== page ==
Can a hybrid work model really work? Or as this article in Business Insider suggests, is it harmful to your employees and team morale? Will it create a two-class system, and unfairly penalize those employees who take advantage of the option to work from home? The article makes several good points about the possibilities for strife within this type of work environment; and there is no doubt that it will test some leaders’ abilities to maintain cohesive teams. But there is good news. The solution is really quite simple once you see it. All it takes is just two easy steps.
I’ve been leading a team of mixed remote and in-office workers since about 4 B.C. (Before COVID) and I’ve worked the Hybrid model myself much of that time. At first, we had our share of struggles with remote workers feeling left out or not truly connected to the rest of the team. And in-office workers sometimes jealous of their remote counterparts. Communications and coordinating efforts was rocky for a while. And then we made some simple changes and everything started coming together as we had always hoped.
Step 1: Hybrid Managers
The first, most important step, is to make your managers work the Hybrid model. Quite simply, there is nothing as effective in training managers how best to work with hybrid workers, than to have them become one themselves. It rapidly leads to solutions to all sorts of challenges. Having communication challenges? Watch them disappear when the manager faces the same challenges and has to solve the problem for herself. The simple act of being a hybrid or remote worker rapidly builds empathy with the other remote workers, and the two-class system disintegrates.
When the manager is not always in the office, they suddenly lose the bias they might otherwise develop toward the people that they see all the time. Out-of-sight / Out-of-mind fades away when the manager themselves is forced to face the same challenges. When a manager has to figure out how to show their value remotely, it opens their minds to seeing how others can as well.
Remember, you’re not paying your employees just to show up and occupy a chair. There is something that you expect them to accomplish or produce. Make that your focus. Yes, that means focusing on results or output, and not attendance. You and your employees may discover that some things don’t take as long to accomplish when you’re not trying to look productive for a full 40.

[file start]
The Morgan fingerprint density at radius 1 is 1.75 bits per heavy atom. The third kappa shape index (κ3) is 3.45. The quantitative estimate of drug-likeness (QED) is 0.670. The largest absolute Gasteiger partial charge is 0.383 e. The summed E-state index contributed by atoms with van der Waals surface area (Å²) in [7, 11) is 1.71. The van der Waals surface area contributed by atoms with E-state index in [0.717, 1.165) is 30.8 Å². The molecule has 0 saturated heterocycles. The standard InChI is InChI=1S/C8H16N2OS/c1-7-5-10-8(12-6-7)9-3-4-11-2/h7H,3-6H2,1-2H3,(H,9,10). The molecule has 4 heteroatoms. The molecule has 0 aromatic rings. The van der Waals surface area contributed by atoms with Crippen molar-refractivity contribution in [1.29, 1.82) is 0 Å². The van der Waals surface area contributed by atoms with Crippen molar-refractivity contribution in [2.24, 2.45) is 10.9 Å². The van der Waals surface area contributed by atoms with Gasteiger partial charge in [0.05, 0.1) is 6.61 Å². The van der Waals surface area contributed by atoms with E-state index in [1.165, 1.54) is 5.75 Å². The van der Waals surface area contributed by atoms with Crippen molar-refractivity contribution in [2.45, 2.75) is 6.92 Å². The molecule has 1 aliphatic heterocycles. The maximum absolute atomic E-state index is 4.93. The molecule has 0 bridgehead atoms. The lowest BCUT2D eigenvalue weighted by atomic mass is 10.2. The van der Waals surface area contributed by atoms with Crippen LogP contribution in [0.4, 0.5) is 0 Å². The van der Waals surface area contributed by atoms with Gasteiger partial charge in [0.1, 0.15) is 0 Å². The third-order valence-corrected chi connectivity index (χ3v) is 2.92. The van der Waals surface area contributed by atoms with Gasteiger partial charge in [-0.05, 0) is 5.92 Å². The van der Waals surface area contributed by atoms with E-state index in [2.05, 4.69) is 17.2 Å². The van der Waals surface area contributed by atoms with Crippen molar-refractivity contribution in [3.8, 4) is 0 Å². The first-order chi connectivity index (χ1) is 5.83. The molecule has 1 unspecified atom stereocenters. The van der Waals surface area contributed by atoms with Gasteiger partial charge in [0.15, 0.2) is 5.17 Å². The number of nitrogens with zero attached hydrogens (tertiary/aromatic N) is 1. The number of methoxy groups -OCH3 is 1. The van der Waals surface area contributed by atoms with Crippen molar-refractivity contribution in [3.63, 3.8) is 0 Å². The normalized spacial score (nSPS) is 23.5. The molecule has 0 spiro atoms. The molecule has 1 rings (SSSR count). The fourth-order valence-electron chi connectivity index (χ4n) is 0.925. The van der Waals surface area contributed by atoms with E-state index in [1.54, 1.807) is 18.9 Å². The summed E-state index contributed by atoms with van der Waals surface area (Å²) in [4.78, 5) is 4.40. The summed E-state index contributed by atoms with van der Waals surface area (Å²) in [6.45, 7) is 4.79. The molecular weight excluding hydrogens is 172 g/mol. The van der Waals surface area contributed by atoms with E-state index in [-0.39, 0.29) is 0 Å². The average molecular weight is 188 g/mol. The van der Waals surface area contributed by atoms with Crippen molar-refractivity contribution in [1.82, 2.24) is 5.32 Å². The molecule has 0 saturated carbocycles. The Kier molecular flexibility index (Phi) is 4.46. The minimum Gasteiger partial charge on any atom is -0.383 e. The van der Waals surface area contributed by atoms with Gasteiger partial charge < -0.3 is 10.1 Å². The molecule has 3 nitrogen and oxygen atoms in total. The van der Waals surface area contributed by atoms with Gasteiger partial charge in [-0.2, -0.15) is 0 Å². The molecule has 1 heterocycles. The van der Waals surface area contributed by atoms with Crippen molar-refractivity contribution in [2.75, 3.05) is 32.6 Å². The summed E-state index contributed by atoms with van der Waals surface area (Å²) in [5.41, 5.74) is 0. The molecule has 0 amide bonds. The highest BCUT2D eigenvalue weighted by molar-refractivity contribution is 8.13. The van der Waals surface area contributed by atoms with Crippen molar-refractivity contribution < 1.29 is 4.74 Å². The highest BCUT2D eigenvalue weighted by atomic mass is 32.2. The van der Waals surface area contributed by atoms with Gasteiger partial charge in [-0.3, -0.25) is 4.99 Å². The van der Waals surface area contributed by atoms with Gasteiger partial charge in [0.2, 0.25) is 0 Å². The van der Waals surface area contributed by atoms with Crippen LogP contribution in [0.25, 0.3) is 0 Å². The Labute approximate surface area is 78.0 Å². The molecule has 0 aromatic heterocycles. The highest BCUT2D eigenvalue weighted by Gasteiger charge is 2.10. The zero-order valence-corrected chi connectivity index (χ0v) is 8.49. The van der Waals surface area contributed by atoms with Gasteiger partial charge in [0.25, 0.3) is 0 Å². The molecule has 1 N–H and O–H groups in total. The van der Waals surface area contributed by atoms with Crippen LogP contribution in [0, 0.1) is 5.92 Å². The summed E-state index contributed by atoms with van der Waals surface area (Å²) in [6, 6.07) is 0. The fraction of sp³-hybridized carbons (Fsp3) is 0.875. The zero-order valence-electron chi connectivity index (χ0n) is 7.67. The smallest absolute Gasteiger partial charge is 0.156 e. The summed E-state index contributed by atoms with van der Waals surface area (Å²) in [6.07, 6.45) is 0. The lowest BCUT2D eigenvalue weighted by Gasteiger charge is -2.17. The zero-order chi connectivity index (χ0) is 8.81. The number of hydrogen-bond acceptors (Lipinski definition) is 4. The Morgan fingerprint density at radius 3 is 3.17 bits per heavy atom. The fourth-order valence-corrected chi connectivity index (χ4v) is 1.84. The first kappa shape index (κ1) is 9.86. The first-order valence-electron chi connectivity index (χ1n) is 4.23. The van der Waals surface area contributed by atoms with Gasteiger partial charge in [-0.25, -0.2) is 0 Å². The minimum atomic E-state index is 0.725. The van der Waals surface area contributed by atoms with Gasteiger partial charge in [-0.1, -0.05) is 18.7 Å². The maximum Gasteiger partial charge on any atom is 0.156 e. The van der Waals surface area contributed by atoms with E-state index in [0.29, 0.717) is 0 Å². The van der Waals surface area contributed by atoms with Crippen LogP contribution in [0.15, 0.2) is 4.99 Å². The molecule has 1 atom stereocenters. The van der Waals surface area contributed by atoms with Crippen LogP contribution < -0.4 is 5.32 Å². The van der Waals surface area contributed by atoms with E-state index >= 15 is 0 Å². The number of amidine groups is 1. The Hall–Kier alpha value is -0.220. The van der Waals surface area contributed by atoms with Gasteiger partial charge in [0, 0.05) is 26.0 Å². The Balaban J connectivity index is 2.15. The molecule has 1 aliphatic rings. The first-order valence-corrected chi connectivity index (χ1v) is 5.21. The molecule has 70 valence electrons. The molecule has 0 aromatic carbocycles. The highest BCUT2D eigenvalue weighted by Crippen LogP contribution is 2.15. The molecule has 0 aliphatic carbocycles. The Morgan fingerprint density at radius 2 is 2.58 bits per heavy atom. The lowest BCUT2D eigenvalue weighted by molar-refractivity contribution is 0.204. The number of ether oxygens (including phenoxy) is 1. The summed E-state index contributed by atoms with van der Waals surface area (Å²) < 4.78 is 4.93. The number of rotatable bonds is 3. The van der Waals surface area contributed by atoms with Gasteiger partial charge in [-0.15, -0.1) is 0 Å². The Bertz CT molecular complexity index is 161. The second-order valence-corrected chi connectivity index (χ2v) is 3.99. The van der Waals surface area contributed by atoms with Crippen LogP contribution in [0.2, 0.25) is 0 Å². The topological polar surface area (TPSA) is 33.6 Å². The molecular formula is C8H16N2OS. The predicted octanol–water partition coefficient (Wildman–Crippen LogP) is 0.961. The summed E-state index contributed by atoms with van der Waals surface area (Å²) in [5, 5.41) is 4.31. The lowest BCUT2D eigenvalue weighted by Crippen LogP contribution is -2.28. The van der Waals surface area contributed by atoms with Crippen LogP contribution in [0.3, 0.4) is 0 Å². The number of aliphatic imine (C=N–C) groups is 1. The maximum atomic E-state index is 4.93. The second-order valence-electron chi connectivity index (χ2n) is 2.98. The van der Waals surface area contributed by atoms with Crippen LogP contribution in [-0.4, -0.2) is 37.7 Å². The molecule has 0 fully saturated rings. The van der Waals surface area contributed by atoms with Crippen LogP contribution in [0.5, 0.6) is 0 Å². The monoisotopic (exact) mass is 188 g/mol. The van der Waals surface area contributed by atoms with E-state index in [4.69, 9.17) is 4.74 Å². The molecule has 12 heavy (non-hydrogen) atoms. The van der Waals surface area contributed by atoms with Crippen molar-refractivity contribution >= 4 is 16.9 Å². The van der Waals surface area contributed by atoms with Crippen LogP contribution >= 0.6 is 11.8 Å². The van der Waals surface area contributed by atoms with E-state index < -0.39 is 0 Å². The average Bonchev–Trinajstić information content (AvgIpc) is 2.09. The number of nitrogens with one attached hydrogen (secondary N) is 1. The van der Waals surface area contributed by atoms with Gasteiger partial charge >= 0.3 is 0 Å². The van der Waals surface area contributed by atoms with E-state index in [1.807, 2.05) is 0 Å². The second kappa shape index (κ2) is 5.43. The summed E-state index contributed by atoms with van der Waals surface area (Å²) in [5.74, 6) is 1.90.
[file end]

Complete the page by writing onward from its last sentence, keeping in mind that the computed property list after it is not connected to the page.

Once Step 1 has been accomplished and in place for a little while. Step 2 is a natural progression.
Step 2: EVERYONE on Equal Ground
There are many ways that this manifests itself, but one of the biggest, and at the same time, easiest to solve, is the team meeting. If you’ve never been the lone guy on the other end of the speaker phone while everyone else is in the conference room, you have no idea what sort of special hell it can be. And for a real adventure try 2 or 3 people on the phone. It’s particularly lovely when you’ve got people who get sidetracked and start having their own little side conversation at the same time as the main discussion. That type of cross chatter makes the experience for the people on the phone completely useless as they can’t make out the separate conversations and everything gets jumbled together.
In our office we established a simple rule to handle this: If anyone is remote, everyone is remote. Yes, that means that if you need to have a meeting with 5 people who are all in the office, and one person who is not, then every person goes to their own desk, puts on their headphones and joins the conference call from there. This puts everyone on equal footing. There are no more side conversations causing cross chatter, and everyone sees the same presentation. Yes, at first it may be awkward; especially if you have people sitting in cubicles next to each other and they can hear the person behind them speaking, and there is a few seconds delay before they hear it in their headphones, but they’ll get used to that, and the core communication will be FAR superior. And if you’re lucky, maybe you’ll find that you don’t really need to have as many meetings as you once thought. Perhaps that meeting could have been an email instead.
When you create the norm that everyone is on equal ground for meetings, it ripples throughout the culture, into all other aspects of the business.
Two simple steps to set the tone and help your team to help themselves. Other small decisions and tactics will come from these actions, but start with this foundation, and you’ll be able to grow a healthy and vibrant company using the hybrid work model.